“Never Curse the Rain: A Farm Boy’s Reflections on Water”
By Jerry Apps
c. 2017, Wisconsin Historical Society Press
$22.95, higher in Canada; 145 pages
Your eyes are on the forecast. Depending on what it says, you’ll either approve or scowl. You don’t want your plans ruined but here’s the thing: you know that weather changes and you can’t do anything about it anyhow. So read the new book “Never Curse the Rain” by Jerry Apps, and learn to appreciate what comes from the skies.
Growing up on a farm in north central Wisconsin, Apps remembers the importance of water. One of his first memories of the liquid, in fact, was when his little brother was sick: there was an emergency rite performed and, because he was standing nearby, four-year-old Apps was conveniently baptized, too.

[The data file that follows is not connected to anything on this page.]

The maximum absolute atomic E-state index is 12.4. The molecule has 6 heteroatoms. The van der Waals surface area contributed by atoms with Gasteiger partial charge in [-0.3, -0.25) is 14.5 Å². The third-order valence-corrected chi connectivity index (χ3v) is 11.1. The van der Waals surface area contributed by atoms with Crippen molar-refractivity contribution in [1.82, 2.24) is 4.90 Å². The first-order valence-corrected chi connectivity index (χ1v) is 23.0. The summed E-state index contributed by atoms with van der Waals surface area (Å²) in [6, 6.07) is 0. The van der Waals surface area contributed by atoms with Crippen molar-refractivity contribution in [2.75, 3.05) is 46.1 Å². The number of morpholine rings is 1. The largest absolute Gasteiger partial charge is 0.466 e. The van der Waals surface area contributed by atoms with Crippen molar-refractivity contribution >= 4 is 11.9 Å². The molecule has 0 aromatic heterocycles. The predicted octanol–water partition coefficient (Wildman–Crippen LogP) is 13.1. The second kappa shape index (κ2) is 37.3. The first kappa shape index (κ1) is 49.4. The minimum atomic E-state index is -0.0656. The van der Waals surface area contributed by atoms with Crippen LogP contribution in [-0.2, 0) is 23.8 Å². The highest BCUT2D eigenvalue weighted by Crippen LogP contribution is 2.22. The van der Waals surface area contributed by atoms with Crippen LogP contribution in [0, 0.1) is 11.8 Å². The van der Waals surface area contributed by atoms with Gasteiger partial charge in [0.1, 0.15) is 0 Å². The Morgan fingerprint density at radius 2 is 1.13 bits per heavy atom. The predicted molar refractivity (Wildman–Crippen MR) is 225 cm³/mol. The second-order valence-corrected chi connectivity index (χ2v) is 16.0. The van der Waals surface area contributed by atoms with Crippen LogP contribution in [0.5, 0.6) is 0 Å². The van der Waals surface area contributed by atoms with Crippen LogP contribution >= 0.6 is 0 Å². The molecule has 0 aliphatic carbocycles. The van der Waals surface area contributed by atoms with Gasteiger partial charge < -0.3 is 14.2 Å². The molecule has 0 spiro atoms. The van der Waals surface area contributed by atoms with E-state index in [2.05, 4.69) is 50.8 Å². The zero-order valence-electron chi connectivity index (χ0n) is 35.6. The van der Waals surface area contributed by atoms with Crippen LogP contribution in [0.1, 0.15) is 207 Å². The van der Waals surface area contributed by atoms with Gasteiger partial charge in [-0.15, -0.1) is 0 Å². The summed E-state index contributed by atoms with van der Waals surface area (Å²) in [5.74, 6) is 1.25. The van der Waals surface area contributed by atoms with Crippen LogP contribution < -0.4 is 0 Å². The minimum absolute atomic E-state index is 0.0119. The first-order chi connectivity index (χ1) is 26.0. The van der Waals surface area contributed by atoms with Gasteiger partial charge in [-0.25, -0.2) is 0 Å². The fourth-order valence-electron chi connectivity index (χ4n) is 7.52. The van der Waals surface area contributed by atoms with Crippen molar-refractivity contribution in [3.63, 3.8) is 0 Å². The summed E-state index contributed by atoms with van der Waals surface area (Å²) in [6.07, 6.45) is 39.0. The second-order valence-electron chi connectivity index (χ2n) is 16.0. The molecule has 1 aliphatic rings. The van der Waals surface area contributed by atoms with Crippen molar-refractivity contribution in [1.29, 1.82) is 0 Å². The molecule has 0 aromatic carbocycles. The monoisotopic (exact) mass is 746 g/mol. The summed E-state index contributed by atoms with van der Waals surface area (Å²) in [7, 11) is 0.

His father, knowing how essential moisture is to crops and livestock, always admonished Apps and his brothers to “never curse the rain.” He understood, says Apps, that “the farm’s need for water must come before the family’s hopes and wishes.”
There were times when rain didn’t come.
Apps remembers when the windmill didn’t turn and the cows bawled their thirst. His father first hauled water from a neighbor’s farm; when that wasn’t enough, he purchased a second-hand gas-powered pump that, with “wheezing and kabooming,” saved the livestock until the wind and rains returned.
Theirs was an otherwise good well, 180 feet down and dug by hand in the late 1800s. The family was lucky; Apps says he knew of farmers who had to relocate their homesteads when wells went bad.